Of that total, AAP and AAO said 72% of the injuries occurred in individuals aged fewer than 25 years old, 43% occurred in those aged fewer than 15 years old, and 8% occurred in children aged fewer than 5 years old.

“Although eye protectors cannot eliminate the risk of injury, appropriate eye protectors have been found to reduce the risk of significant eye injury by at least 90% when properly fitted,” AAP and AAO jointly said.

Polycarbonate or High Index best choice for children

In patients who are aged fewer than 18 years, Dr. Miller said ECPs should always recommend the higher-impact-resistant lenses, such as polycarbonate.

“In my practice, we basically automatically prescribe polycarbonate for children,” she said.

There are some parents, however, who are apprehensive to purchase polycarbonate lenses for their child, Dr. Miller said, despite strong research suggesting they are the safest lenses for young people.

“Polycarbonate lenses are thinner and lighter than standard plastic varieties, but much more durable,” according to The Vision Council. “Polycarbonate is ideal for strong prescriptions because it corrects vision without adding thickness, which can distort the wearer’s appearance.

“Best of all, polycarbonate lenses are virtually unbreakable, making them a great choice for kids and active adults,” the council said.

But the cost of polycarbonate lenses, Dr. Miller said, most commonly drives parents toward the more cheaper, yet less safe eyewear options.

“CR-39 is more likely to break and shatter, it is not as safe,” she said. “(Unfortunately) it always comes down to money.”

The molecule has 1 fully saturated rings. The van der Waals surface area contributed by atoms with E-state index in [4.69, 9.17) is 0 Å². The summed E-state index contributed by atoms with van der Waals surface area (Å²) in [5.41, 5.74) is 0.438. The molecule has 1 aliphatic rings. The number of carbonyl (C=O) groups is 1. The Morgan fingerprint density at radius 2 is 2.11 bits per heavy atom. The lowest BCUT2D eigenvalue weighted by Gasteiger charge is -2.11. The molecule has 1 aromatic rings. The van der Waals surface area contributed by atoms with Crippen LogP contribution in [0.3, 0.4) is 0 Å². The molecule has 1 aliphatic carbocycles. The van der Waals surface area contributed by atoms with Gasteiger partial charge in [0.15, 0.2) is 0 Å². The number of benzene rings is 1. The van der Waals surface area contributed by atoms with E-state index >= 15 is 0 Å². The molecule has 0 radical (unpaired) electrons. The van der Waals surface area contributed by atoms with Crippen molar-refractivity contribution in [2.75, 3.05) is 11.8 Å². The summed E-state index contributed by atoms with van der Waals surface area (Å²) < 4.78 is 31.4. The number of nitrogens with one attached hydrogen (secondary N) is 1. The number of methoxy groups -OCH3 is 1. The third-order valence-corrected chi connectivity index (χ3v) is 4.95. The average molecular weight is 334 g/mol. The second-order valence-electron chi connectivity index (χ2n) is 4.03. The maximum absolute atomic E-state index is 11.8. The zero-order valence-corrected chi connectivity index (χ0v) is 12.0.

There is a $30 to $65 upcharge difference from the CR-39 to the polycarbonate lens for a standard single-vision prescription, said Arthur De Gennaro, president of Arthur De Gennaro & Associates LLC, a Lexington, SC-based ophthalmic practice management firm that specializes in optical dispensing issues.

If parents insist on CR-39, or lenses other than polycarbonate for their child, Dr. Miller said it is the ECP’s responsibility to make the parents’ decision clear to them, which is when Duty to Warn comes into place.

“It is the obligation of the practitioner to warn and advise the patient-and in this case the patient and the parent or guardian-of the pros and cons of a particular product,” Dr. Miller said. “(But) the bottom line is the parent or guardian is under no obligation to accept your recommendation, but you’re under obligation to lay them out.”

In abiding by the practice, Dr. Miller said ECPs are enabling the decision-maker, in this case the parents, to make an informed decision.

“It (Duty to Warn) puts the person who has more information or more knowledge in an obligatory position of warning the person who will be receiving the materials,” she said.

While ECPs are not legally bound to follow Duty to Warn-as there are no laws mandating they do-Dr. Miller said the practice should be followed simply because it is the right thing to do.

“It becomes an ethical consideration,” Dr. Miller said. “You don’t have to do it, you don’t have to do anything.

“(But) it’s the appropriate thing to do to protect the patient, as well as your practice,” she said.

 

Pamela Miller OD, JD

E: drpam@omnivision.com

Dr. Miller has no financial interest in any products or companies mentioned in this article.